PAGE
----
‘A’ levels are to get tougher and their content is to be approved by leading universities. So says Michael Gove. There is much to be commended in a drive to raise academic standards and give students the skills and knowledge needed to access demanding universities and successfully compete in the jobs market. Some ‘A’ level courses are in need of reform, and some ‘A’ level subjects are of such dubious value that they are discounted by selecting universities.
However, Mr Gove should moderate his reforming zeal. All is not wrong with the current system. The much maligned modularity of ‘A’ levels ensures students are constantly working. Gone are the days when pupils could drift through the Lower Sixth knowing public exams were a year away. Now many sixth formers face exams at six monthly intervals; student noses are kept firmly to the ‘educational grindstone’ and pupils are working harder than ever before. Grade inflation is the genuine product of increased student application.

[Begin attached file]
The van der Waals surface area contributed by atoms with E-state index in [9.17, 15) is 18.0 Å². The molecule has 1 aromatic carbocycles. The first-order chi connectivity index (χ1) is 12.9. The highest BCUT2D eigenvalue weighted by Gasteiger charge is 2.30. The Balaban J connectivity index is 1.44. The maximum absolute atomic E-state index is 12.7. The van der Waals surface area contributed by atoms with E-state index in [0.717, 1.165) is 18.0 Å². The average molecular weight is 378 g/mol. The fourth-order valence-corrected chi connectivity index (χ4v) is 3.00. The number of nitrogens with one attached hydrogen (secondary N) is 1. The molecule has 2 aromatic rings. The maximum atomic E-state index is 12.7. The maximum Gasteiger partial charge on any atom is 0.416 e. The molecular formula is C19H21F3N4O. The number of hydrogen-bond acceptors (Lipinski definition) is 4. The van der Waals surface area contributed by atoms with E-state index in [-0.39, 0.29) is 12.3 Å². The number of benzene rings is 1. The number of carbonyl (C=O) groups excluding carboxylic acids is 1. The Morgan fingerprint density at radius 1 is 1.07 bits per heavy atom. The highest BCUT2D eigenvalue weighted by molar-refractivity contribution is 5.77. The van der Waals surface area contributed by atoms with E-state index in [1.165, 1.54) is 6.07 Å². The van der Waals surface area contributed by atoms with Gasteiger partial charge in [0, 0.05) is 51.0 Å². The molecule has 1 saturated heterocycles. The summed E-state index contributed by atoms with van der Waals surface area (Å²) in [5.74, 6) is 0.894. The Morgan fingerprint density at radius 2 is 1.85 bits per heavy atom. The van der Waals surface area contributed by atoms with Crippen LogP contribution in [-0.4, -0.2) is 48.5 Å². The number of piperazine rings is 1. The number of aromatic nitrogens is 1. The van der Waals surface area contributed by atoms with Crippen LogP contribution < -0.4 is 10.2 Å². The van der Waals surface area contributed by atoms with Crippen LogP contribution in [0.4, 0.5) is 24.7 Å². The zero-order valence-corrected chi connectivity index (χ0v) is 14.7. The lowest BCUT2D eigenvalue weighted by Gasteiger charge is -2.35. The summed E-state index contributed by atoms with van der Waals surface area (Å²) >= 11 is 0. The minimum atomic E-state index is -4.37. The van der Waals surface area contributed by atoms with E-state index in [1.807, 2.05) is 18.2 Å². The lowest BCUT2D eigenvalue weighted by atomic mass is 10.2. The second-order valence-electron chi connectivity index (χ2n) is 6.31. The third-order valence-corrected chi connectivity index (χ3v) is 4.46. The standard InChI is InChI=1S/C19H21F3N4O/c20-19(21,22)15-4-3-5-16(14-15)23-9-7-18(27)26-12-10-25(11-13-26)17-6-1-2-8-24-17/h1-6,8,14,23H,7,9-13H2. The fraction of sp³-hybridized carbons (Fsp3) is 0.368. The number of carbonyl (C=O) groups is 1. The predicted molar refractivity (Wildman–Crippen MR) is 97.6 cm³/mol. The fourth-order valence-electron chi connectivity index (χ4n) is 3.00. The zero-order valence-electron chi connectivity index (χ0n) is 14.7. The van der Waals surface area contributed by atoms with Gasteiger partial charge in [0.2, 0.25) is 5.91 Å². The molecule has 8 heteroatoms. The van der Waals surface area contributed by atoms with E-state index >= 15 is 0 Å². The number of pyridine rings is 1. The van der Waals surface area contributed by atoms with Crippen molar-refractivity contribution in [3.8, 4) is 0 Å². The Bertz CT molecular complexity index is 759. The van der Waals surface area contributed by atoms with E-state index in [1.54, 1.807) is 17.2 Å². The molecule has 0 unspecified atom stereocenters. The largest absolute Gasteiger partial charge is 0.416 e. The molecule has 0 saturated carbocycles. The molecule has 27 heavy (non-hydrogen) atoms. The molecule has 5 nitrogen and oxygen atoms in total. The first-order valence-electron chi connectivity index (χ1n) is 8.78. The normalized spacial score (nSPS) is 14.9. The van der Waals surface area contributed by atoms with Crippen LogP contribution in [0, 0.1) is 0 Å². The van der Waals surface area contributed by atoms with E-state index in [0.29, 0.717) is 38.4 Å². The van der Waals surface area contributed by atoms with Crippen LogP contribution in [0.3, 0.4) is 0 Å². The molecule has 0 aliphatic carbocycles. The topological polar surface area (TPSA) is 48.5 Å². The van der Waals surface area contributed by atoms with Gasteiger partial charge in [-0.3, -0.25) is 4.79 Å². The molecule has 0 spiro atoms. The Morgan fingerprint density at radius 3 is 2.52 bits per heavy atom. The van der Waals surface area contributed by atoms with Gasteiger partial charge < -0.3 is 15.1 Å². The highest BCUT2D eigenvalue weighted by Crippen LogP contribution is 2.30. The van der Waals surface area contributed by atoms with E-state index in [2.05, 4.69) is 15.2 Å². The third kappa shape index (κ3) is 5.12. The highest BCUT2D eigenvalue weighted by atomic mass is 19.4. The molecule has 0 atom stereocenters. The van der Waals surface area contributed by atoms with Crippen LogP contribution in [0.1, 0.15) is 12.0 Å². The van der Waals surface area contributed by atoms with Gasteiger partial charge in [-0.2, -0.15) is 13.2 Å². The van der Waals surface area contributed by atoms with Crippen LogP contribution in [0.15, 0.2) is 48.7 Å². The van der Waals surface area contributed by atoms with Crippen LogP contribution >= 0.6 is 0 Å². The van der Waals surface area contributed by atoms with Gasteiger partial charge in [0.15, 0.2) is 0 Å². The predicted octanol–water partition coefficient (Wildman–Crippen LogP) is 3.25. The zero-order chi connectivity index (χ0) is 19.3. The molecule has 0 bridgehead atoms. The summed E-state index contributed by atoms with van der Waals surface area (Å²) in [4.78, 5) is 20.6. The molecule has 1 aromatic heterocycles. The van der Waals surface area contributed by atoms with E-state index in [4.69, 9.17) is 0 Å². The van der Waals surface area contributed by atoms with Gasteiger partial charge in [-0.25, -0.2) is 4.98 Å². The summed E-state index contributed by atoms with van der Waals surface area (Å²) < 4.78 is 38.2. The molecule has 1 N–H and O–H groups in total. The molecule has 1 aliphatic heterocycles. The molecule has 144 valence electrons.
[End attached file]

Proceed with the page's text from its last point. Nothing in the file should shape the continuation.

Good exams are set by excellent teachers who are familiar with the curriculum, the capabilities of pupils, and the assessment process. Accurate examining is a skilled business and one the United Kingdom excels in. Exam Boards are major ‘export earners’ and British exams are sat the world over. There is a role for universities in the process, but higher education lacks the expertise in secondary schooling and mass assessment to dictate the process.
Mr Gove should also remember that education is a ‘bottom up’ process. It is logical to begin reforms with the youngest age groups and work up from there. This ensures that students receive a continuity of education. By starting at the ‘A’ level top and working down, there is a danger that students completing unreformed GCSEs will lack the skills and knowledge needed to tackle reformed and harder ‘A’ levels. The result could be increased student dropout rates and wasted talent. This must be avoided at all costs.